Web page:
Insolvency practitioner independence – law and practice

One of Australia’s insolvency bodies, ARITA, has issued a reminder to its members about the need for liquidators to maintain their independence, saying that ‘it’s the law’ and that the recent COVID-19 reforms in Australia ‘do not impact the legal position’.[1] The law and practice don’t always coincide. +++ Australia has always taken a strict […]

Cryptoassets, hot and cold wallets, and a liquidation

Was cryptocurrency ‘property’ of a company in liquidation, and was it held on trust for the accountholders? Cryptopia Ltd (in liq) originated as a ‘hobby’ which in 2014 was formed as a cryptocurrency trading exchange with ‘a short but tumultuous history’. It went into liquidation in May 2019 after suffering a serious hack and the […]

Case adjourned for COVID-19 health and property value concerns

A son’s claim under the ACT Family Provision Act 1969 sought a life interest in property of his deceased mother, which had been left to his sister, her daughter. He applied to adjourn the 30 March 2020 hearing for reasons to do with COVID-19. The background to the dispute is complicated and the subject of […]

‘Unhappy’ delay in an insolvent winding up

A NSW Judge was ‘unhappy’ about delay in a solvency report being prepared for the defendant, in response to what had become a creditor’s ‘aged’ winding up application based on the defendant’s non-compliance with a winding up demand. On an application for a further adjournment, to 15 June 2020, the Judge described the variable evidence […]

Reform of insolvency communications by email, and beyond

Corporate insolvency law in Australia concerning communications with creditors needs modernising, and well beyond what is available in 2020.  When early cars, then termed locomotives, were first allowed on the road England’s ‘Red Flag Act’ of 1865 required a man with a red flag to walk ‘60 yards’ ahead to alert ‘the Riders and Drivers […]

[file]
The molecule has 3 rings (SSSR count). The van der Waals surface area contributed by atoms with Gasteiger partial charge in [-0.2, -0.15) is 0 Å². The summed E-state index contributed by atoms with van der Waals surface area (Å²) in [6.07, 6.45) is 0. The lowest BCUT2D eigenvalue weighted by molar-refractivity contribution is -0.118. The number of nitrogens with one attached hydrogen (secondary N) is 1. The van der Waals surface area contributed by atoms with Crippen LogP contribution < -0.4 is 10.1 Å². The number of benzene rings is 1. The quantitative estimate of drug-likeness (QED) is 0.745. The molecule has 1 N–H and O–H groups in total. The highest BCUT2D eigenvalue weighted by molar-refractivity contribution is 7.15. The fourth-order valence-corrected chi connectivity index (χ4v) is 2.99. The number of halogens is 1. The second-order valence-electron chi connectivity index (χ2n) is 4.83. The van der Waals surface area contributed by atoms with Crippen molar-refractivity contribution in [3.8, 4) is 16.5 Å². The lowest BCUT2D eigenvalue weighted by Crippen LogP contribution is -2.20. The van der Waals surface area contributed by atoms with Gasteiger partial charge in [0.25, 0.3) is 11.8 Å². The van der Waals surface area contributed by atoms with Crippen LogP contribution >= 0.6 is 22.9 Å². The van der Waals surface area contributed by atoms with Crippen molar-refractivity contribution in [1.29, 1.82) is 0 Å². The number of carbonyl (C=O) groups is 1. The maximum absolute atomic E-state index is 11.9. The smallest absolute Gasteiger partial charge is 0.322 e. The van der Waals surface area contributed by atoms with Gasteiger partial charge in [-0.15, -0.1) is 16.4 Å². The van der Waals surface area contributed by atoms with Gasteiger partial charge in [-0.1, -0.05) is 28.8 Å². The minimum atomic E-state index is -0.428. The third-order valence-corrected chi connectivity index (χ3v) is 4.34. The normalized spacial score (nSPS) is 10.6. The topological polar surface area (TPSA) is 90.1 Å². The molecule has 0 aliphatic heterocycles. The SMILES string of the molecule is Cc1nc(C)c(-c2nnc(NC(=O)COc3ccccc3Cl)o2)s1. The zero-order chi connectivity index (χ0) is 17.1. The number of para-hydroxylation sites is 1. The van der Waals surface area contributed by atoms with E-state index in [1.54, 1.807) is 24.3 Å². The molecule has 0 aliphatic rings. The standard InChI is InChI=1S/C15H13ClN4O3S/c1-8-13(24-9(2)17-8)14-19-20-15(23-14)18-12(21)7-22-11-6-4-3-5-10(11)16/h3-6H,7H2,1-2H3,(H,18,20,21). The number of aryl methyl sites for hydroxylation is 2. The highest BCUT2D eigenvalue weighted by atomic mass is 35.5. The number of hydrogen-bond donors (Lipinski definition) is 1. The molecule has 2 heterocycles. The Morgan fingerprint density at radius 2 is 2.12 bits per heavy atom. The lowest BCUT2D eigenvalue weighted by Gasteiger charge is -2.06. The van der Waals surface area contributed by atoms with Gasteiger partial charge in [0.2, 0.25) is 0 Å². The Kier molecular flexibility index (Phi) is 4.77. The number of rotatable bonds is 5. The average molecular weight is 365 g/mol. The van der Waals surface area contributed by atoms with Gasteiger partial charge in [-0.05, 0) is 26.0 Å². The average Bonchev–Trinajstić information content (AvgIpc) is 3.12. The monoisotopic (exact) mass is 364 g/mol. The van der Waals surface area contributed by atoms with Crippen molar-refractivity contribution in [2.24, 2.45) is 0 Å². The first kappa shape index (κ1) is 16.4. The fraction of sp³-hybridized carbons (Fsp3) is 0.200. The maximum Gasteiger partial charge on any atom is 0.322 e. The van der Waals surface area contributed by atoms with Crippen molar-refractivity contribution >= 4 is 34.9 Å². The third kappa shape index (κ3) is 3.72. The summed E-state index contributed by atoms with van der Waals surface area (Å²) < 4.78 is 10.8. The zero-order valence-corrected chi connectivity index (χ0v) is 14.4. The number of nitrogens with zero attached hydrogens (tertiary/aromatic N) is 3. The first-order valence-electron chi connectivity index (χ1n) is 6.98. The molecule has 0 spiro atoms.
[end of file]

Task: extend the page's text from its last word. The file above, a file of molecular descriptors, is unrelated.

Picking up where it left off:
New UK Insolvency Code of Ethics

A new version of the Insolvency Code of Ethics will apply from 1 May 2020 to all insolvency practitioners in the UK. In its reliance on ‘disclosure and consent’ as a way of managing a conflict, it may differ from code guidance in Australia.   ————- It follows a 2017 consultation saying that the Code […]

Three liquidators for three intertwined companies

A Judge appointed individual liquidators to three separate companies – OT, AGM and Ozifin – rather than a common liquidator for all of them, even though their affairs were complex and intertwined. This necessitated their joint application to the court for permission to share company and individual information between themselves, including ‘personal information’, in order […]

Winding up a foreign company – Blumenthal’s Tipsy Cake

Tipsy Cake was wound up on 12 February 2020, having had provisional liquidators appointed on 20 December 2019, who then became the liquidators. The company carried on a restaurant business under the name “Dinner by Heston Blumenthal”, a well known cook, in the Crown Casino complex in Melbourne. It is a Part 5.7 body under […]

Too much independence? a re-issue of my 2016 commentary

My analysis below of the law of insolvency practitioner independence, written in October 2016, is reissued in February 2020 in light of the thesis of Dr Elizabeth Streten and her findings about ARITA Code and what she suggests is a disconnect between the law and the code.  Given the findings of Dr Streten about Australian […]